Amarillo Symphony to salute Broadway in November pops concerts

Last Updated by Chip Chandler on
Singer Whitney Claire Kaufman will perform with Amarillo Symphony.

By Chip Chandler — Digital Content Producer

A pair of guest artists will help the Amarillo Symphony pay tribute to the best of musical theater and more in the orchestra's November pops concerts.

Singer Whitney Claire Kaufman and conductor Steven Jarvi will join the symphony for its Broadway Blockbusters concerts at 7:30 p.m. Friday and Saturday in the Globe-News Center for the Performing Arts, 500 S. Buchanan St. Tickets are $31 to $41, plus fees, Friday and $31 to $55, plus fees, Saturday.

"Steven and I wanted to come up with a program that incorporated Broadway favorites and perhaps some unique pieces that aren't as well known, and it just turned out that a lot of these Broadway songs were also in movie versions of the shows," Kaufman said in an email interview. "We're touching on music from the Golden Age of Broadway with things like Oklahoma! and Hello, Dolly! all the way to the more modern Broadway shows like Little Mermaid and Les Misérables."

Jarvi called it "sort of a Hollywood lens on Broadway."

"We kind of combined in this program her love of film themes and Broadway tunes."

Expect to hear songs from The Producers, State Fair, Phantom of the Opera, Cabaret, Beauty and the Beast, Mamma Mia!, The Music Man and other musical theater standards.

"There are SO many great songs out there," Kaufman wrote. "It was hard to pick for sure, but we looked at all the music as a collection and how we could take the audience on a journey of musical memories. I love singing Broadway songs because of the story telling and the great melodies.. There's something about these songs that speaks to everyone in some way through the character's stories."

The symphony won't cede the spotlight, Jarvi said.

"It's not just Whitney Claire Kaufman out front," he said. "We celebrate the orchestra as being the stars as well. ... The South Pacific arrangement we're doing is a long, lush, orchestral score, almost a tone poem created out of South Pacific music."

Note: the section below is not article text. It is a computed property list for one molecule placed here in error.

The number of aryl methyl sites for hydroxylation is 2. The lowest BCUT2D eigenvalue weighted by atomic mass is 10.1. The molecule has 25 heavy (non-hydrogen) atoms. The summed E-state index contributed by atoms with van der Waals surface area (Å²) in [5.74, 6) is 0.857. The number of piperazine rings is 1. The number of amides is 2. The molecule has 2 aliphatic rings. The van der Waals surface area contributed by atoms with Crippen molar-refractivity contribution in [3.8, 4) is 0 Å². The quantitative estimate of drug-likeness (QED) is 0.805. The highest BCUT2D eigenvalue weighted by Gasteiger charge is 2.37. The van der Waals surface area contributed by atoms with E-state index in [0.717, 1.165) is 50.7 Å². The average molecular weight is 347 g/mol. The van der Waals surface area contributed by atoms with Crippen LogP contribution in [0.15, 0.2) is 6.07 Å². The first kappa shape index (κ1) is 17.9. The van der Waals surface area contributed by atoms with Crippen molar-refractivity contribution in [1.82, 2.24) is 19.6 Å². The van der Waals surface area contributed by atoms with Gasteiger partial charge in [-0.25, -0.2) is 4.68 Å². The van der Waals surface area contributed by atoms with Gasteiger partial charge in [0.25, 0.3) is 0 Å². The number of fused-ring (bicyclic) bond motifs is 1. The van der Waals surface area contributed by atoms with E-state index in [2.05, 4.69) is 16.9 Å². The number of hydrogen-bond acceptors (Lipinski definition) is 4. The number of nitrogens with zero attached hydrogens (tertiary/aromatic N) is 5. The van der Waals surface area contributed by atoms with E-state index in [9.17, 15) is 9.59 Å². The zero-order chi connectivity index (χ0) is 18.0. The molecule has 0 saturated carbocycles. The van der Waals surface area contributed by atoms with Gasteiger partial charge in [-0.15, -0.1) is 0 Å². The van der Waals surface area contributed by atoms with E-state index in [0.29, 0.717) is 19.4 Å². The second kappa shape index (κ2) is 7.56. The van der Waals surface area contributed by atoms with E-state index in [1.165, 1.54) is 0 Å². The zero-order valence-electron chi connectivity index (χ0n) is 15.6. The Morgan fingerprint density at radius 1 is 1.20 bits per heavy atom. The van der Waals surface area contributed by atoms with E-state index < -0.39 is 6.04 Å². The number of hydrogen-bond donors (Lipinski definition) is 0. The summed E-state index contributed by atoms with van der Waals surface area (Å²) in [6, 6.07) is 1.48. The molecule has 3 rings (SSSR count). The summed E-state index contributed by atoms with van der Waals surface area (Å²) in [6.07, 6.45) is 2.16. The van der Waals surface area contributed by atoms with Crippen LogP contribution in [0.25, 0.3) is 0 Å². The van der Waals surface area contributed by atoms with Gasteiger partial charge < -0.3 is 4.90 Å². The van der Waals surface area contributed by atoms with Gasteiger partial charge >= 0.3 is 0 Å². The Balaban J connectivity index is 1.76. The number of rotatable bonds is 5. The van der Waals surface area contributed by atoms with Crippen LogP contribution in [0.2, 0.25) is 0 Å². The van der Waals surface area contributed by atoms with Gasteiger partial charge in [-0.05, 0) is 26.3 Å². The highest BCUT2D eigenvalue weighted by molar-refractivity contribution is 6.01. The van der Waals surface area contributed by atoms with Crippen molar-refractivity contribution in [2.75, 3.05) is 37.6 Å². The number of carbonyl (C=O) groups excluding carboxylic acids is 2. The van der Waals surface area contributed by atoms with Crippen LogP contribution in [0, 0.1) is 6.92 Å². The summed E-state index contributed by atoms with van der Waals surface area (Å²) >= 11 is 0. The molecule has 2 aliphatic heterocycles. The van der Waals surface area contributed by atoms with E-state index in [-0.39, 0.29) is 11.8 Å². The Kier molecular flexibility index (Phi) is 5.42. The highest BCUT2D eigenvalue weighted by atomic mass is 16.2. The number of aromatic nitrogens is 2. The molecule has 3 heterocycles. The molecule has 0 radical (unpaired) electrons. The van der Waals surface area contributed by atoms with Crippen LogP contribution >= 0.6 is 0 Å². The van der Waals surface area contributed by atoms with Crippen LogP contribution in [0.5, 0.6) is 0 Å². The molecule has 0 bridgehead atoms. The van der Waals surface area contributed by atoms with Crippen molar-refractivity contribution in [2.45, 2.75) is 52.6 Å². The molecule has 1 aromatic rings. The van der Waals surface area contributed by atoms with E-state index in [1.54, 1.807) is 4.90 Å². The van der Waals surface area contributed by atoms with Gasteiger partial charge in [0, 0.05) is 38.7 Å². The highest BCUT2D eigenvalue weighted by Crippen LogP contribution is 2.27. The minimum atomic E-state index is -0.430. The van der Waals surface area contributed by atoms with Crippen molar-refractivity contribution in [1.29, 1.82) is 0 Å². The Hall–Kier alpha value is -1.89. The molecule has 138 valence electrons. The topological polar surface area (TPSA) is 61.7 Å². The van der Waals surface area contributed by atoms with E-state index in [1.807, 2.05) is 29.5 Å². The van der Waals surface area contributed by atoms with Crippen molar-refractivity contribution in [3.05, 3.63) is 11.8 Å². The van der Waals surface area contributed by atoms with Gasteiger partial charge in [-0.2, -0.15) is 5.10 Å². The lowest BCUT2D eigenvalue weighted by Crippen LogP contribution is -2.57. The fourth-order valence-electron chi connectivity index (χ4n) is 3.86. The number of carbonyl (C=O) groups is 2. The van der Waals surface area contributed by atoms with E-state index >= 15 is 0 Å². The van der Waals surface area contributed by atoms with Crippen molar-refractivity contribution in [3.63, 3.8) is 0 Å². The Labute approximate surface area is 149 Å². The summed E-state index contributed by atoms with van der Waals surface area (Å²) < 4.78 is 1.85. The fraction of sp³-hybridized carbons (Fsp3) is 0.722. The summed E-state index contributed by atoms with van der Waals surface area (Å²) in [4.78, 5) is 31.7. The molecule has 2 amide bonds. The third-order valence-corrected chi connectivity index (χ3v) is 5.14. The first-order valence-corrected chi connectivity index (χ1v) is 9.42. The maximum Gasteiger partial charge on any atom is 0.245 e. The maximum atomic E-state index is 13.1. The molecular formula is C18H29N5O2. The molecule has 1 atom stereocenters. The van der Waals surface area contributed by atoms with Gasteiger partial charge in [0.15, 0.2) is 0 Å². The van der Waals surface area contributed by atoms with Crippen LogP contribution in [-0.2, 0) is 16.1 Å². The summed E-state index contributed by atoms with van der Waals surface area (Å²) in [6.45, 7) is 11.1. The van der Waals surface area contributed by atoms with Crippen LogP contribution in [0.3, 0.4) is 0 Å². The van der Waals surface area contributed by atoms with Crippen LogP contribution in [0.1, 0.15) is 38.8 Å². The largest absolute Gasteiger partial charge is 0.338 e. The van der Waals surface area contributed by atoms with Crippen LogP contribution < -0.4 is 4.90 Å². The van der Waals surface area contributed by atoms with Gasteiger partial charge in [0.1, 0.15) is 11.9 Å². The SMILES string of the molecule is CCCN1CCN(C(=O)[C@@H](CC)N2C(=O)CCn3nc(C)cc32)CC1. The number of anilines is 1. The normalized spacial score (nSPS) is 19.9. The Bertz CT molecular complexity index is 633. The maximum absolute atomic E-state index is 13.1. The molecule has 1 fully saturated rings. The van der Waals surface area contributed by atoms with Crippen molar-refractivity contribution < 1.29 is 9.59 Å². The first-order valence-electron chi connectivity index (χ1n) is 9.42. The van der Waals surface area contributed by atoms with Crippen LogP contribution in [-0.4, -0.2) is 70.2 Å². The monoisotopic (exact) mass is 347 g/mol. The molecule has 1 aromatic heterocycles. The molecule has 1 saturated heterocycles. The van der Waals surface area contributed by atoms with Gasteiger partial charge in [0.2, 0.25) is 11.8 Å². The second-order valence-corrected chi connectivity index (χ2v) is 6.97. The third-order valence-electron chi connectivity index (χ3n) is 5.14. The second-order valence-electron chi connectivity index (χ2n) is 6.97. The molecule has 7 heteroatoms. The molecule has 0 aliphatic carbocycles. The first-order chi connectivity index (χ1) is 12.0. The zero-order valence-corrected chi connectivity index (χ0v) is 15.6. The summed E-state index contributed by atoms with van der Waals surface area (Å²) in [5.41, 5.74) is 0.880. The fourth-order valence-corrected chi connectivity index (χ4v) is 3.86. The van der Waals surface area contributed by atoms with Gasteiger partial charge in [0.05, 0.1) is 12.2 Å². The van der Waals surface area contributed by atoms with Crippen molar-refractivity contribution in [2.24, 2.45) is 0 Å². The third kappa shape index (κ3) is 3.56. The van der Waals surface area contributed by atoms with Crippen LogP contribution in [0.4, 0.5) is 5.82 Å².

Putting the orchestra first not only fits the philosophy of Jacomo Bairos, the orchestra's music director and conductor, but also Jarvi's own as a frequent guest conductor.

"I love the process of guest conducting," he said. "It's actually my favorite thing to do.

"You come in and show them what you're all about and hopefully, everything gels and everybody has a great experience and then you take off before it's too late," he said, laughing.

Kaufman, an actor and singer whose concert career has taken her around the world, said she also enjoys traveling for work.

"I am so grateful that I get to see the world, sing great music, meet new people, and generally expand my perspective. Working with musicians from around the world is so interesting," she wrote. "There's something different about each place and yet so similar. Music really is the universal language."

 

 

Chip Chandler is a digital content producer for Panhandle PBS. He can be contacted at Chip.Chandler@actx.edu, at @chipchandler1 on Twitter and at www.facebook.com/chipchandlerwriter on Facebook.

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